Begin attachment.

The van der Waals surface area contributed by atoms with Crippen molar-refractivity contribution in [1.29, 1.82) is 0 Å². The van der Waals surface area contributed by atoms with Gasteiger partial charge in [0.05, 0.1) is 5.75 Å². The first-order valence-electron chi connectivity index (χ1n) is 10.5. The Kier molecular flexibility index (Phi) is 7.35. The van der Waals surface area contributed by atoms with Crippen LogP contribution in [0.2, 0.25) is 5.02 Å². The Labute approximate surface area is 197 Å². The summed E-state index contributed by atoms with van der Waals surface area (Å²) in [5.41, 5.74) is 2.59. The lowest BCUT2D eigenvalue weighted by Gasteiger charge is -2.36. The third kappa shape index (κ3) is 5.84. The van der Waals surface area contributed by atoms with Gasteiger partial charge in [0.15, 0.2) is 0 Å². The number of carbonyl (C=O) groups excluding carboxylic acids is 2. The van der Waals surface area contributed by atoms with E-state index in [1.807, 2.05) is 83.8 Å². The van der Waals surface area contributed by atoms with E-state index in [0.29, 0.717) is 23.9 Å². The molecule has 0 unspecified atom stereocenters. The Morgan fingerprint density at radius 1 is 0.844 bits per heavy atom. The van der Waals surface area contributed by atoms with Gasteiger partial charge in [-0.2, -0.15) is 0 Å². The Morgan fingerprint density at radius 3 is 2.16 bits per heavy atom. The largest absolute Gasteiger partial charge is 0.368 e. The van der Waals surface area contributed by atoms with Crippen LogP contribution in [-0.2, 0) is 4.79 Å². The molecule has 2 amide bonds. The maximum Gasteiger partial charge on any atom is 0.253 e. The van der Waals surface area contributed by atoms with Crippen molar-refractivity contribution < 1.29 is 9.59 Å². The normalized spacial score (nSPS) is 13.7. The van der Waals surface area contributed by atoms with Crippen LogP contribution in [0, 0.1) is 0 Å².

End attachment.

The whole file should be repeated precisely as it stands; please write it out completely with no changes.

The van der Waals surface area contributed by atoms with Crippen molar-refractivity contribution in [1.29, 1.82) is 0 Å². The van der Waals surface area contributed by atoms with Gasteiger partial charge in [0.05, 0.1) is 5.75 Å². The first-order valence-electron chi connectivity index (χ1n) is 10.5. The Kier molecular flexibility index (Phi) is 7.35. The van der Waals surface area contributed by atoms with Crippen LogP contribution in [0.2, 0.25) is 5.02 Å². The Labute approximate surface area is 197 Å². The summed E-state index contributed by atoms with van der Waals surface area (Å²) in [5.41, 5.74) is 2.59. The lowest BCUT2D eigenvalue weighted by Gasteiger charge is -2.36. The third kappa shape index (κ3) is 5.84. The van der Waals surface area contributed by atoms with Gasteiger partial charge in [0.15, 0.2) is 0 Å². The number of carbonyl (C=O) groups excluding carboxylic acids is 2. The van der Waals surface area contributed by atoms with E-state index in [1.807, 2.05) is 83.8 Å². The van der Waals surface area contributed by atoms with E-state index in [0.29, 0.717) is 23.9 Å². The molecule has 0 unspecified atom stereocenters. The Morgan fingerprint density at radius 1 is 0.844 bits per heavy atom. The van der Waals surface area contributed by atoms with Gasteiger partial charge in [-0.2, -0.15) is 0 Å². The Morgan fingerprint density at radius 3 is 2.16 bits per heavy atom. The largest absolute Gasteiger partial charge is 0.368 e. The van der Waals surface area contributed by atoms with Crippen LogP contribution in [-0.2, 0) is 4.79 Å². The molecule has 2 amide bonds. The maximum Gasteiger partial charge on any atom is 0.253 e. The van der Waals surface area contributed by atoms with Crippen molar-refractivity contribution < 1.29 is 9.59 Å². The normalized spacial score (nSPS) is 13.7. The van der Waals surface area contributed by atoms with Crippen LogP contribution in [0, 0.1) is 0 Å².